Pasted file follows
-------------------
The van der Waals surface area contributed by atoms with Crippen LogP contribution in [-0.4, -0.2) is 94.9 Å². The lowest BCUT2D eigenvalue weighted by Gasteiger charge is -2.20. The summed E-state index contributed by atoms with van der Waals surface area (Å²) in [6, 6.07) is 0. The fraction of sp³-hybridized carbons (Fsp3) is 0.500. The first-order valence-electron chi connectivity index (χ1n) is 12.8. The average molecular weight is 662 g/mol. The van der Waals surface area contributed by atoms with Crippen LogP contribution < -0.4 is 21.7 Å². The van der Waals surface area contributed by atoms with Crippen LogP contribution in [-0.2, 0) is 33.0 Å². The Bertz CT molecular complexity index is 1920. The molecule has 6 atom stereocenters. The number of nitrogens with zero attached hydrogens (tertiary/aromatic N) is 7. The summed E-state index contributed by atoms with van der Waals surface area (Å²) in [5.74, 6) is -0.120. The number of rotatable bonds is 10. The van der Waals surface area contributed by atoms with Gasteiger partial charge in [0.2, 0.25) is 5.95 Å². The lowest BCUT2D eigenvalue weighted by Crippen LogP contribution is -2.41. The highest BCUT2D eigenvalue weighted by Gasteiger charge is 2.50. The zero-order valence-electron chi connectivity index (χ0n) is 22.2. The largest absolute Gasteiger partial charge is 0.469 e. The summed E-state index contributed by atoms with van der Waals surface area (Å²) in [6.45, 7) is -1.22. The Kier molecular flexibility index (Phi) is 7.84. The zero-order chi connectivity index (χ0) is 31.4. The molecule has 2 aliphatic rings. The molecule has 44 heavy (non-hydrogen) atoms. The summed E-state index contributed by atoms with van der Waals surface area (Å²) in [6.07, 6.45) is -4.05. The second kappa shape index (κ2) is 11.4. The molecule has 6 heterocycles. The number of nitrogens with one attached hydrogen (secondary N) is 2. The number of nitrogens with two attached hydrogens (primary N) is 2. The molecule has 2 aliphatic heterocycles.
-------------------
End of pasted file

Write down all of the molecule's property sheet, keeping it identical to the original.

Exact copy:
The van der Waals surface area contributed by atoms with Crippen LogP contribution in [-0.4, -0.2) is 94.9 Å². The lowest BCUT2D eigenvalue weighted by Gasteiger charge is -2.20. The summed E-state index contributed by atoms with van der Waals surface area (Å²) in [6, 6.07) is 0. The fraction of sp³-hybridized carbons (Fsp3) is 0.500. The first-order valence-electron chi connectivity index (χ1n) is 12.8. The average molecular weight is 662 g/mol. The van der Waals surface area contributed by atoms with Crippen LogP contribution < -0.4 is 21.7 Å². The van der Waals surface area contributed by atoms with Crippen LogP contribution in [-0.2, 0) is 33.0 Å². The Bertz CT molecular complexity index is 1920. The molecule has 6 atom stereocenters. The number of nitrogens with zero attached hydrogens (tertiary/aromatic N) is 7. The summed E-state index contributed by atoms with van der Waals surface area (Å²) in [5.74, 6) is -0.120. The number of rotatable bonds is 10. The van der Waals surface area contributed by atoms with Gasteiger partial charge in [0.2, 0.25) is 5.95 Å². The lowest BCUT2D eigenvalue weighted by Crippen LogP contribution is -2.41. The highest BCUT2D eigenvalue weighted by Gasteiger charge is 2.50. The zero-order valence-electron chi connectivity index (χ0n) is 22.2. The largest absolute Gasteiger partial charge is 0.469 e. The summed E-state index contributed by atoms with van der Waals surface area (Å²) in [6.45, 7) is -1.22. The Kier molecular flexibility index (Phi) is 7.84. The zero-order chi connectivity index (χ0) is 31.4. The molecule has 2 aliphatic rings. The molecule has 44 heavy (non-hydrogen) atoms. The summed E-state index contributed by atoms with van der Waals surface area (Å²) in [6.07, 6.45) is -4.05. The second kappa shape index (κ2) is 11.4. The molecule has 6 heterocycles. The number of nitrogens with one attached hydrogen (secondary N) is 2. The number of nitrogens with two attached hydrogens (primary N) is 2. The molecule has 2 aliphatic heterocycles.